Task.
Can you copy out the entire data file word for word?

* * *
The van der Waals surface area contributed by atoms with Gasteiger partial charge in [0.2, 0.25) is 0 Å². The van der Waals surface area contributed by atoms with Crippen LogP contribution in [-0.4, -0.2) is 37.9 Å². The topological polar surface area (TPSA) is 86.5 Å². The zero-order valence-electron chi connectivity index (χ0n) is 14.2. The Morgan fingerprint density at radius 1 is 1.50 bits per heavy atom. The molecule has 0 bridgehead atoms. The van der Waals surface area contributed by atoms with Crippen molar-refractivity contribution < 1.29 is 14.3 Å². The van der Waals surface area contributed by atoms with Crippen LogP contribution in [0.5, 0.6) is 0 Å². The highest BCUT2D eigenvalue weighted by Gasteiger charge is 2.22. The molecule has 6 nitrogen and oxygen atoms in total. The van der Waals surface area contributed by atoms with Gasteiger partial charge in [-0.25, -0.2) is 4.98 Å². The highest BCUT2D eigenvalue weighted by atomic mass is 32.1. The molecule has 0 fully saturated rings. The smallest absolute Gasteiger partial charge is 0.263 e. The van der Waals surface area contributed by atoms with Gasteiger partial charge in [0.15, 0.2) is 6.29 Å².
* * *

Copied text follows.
The van der Waals surface area contributed by atoms with Gasteiger partial charge in [0.2, 0.25) is 0 Å². The van der Waals surface area contributed by atoms with Crippen LogP contribution in [-0.4, -0.2) is 37.9 Å². The topological polar surface area (TPSA) is 86.5 Å². The zero-order valence-electron chi connectivity index (χ0n) is 14.2. The Morgan fingerprint density at radius 1 is 1.50 bits per heavy atom. The molecule has 0 bridgehead atoms. The van der Waals surface area contributed by atoms with Crippen molar-refractivity contribution < 1.29 is 14.3 Å². The van der Waals surface area contributed by atoms with Crippen LogP contribution in [0.5, 0.6) is 0 Å². The highest BCUT2D eigenvalue weighted by Gasteiger charge is 2.22. The molecule has 6 nitrogen and oxygen atoms in total. The van der Waals surface area contributed by atoms with Gasteiger partial charge in [-0.25, -0.2) is 4.98 Å². The highest BCUT2D eigenvalue weighted by atomic mass is 32.1. The molecule has 0 fully saturated rings. The smallest absolute Gasteiger partial charge is 0.263 e. The van der Waals surface area contributed by atoms with Gasteiger partial charge in [0.15, 0.2) is 6.29 Å².